A Pacific Island Nation Slips Into the Relentless Rising Sea
Linber Anej waded out in low tide to haul cement chunks and metal scraps to shore and rebuild the makeshift sea wall in front of his home. The temporary barrier is no match for the rising seas that regularly flood the shacks and muddy streets with saltwater and raw sewage, but every day except Sunday, Anej joins a group of men and boys to haul the flotsam back into place.
“It’s insane, I know,” said Anej, 30, who lives with his family of 13,including his parents, siblings and children, in a four-room house. “But it’s the only option we’ve got.”
Standing near his house at the edge of a densely packed slum of tin shacks, he said, “I feel like we’re living underwater.”
Worlds away, in plush hotel conference rooms in Paris, London, New York and Washington, Tony A. deBrum, the foreign minister of the Marshall Islands,tells the stories of men like Anej to convey to more powerful policymakers the peril facing his island nation in the Pacific as sea levels rise — and to shape the legal and financial terms of a major United Nations climate change accord now being negotiated in Paris.
DeBrum’s focus is squarely on the West’s wallets — recouping “loss and damage,” in negotiators’ parlance, for the destruction wrought by the rich nations’ industrial might on the global environment.
Many other low-lying nations are just as threatened by rising seas. In Bangladesh, some 17 percent of the land could be inundated by 2050, displacing about 18 million people.
But the Marshall Islands holds an important card: Under a 1986 compact, the roughly 70,000 residents of the Marshalls, because of their long military ties to Washington, are free to emigrate to the United States, a pass that will become more enticing as the water rises on the islands’ shores.
The debate over loss and damage has been intense because the final language of the Paris accord could require developed countries, first and foremost the United States, to give billions of dollars to vulnerable countries like the Marshall Islands. Senior Republicans in Congress are already preparing for a fight, they say on behalf of the American taxpayer.
“Our constituents are worried that the pledges you are committing the United States to will strengthen foreign economies at the expense of American workers,” 37 Republican senators wrote last month. “They are also skeptical about sending billions of their hard-earned dollars to government officials from developing nations.”
DeBrum is undeterred.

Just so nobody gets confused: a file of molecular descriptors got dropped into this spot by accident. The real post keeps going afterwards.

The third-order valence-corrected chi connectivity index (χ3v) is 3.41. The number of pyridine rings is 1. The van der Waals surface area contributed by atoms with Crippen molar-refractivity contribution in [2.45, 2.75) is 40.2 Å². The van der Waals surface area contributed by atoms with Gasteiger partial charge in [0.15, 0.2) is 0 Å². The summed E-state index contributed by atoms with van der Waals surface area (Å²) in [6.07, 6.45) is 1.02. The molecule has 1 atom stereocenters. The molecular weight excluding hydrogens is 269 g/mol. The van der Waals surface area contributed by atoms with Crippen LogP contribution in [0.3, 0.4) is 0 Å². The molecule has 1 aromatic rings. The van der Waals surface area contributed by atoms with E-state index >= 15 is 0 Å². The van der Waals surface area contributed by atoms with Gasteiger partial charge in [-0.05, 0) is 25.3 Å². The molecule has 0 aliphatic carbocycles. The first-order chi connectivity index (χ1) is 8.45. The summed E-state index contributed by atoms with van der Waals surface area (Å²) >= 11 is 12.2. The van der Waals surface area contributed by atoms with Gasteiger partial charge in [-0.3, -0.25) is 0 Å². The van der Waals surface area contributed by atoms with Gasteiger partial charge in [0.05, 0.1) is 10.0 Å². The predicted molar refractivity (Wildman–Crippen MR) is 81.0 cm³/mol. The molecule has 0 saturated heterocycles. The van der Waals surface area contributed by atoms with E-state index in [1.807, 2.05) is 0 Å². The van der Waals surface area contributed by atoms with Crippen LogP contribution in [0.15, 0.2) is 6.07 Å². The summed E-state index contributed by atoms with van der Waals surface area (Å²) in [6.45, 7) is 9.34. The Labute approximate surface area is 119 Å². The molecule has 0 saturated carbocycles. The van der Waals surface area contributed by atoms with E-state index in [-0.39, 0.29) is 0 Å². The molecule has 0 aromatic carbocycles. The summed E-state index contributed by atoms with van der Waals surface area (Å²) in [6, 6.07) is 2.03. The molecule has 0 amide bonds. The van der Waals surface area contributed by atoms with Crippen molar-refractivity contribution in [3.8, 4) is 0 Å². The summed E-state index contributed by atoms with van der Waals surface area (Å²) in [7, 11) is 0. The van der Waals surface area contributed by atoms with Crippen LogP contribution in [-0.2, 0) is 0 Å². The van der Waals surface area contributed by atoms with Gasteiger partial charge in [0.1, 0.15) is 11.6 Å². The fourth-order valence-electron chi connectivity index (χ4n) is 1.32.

“It does not make sense for us to go to Paris and come back with something that says, ‘In a few years’ time, your country is going to be underwater,'”deBrum said in an interview at his seaside home in Majuro, the capital of the Marshall Islands. “We see the damage occurring now. We’re trying to beat back the sea.”
In the global fight over climate change, leaders of vulnerable low-lying island nations have long sought to draw attention to their plight. They have staged symbolic events like an underwater Cabinet meeting, gone on hunger strikes and delivered anguished speeches to the United Nations.
In the meantime, Anej and millions like him cope with the fallout while stranded on disappearing shores.
“I’m the oldest — I can’t leave my parents,” he said. “But I don’t want my kids to drown here.”
On defense matters, the Marshall Islands’ strategic value to the United States no longer rests on the Pacific nuclear testing grounds but on Kwajalein, the largest of the Marshall atolls, which is home to the Ronald Reagan Ballistic Missile Defense Test Site.
The 1,200 Americans who live on the base launch missiles, operate space weapons programs and track NASA research, supported by an annual budget of $182 million. About 900 Marshallese workers take a ferry to the base every day to support them.
The Pentagon, which has a lease on Kwajalein until 2066, has commissioned scientific studies on the effect that rising sea levels will have on the base’s mission. In 2008, a tidal wash flooded the base and destroyed all the freshwater supplies on the island. The military responded with expensive desalination machines and heavy-duty sea walls made of riprap, a fortified granite used in hydraulic engineering.
That is the kind of adaptation deBrum wants to see on the islands where his people live, and it would not be cheap.
Among the most contentious terms to be negotiated in Paris will be a pledge, put forth during the 2009 climate change summit meeting in Copenhagen by Hillary Clinton, the secretary of state at the time, that rich countries would mobilize $100 billion annually by 2020 to help poor countries control their greenhouse gas emissions and adapt to the punishing effects of climate change.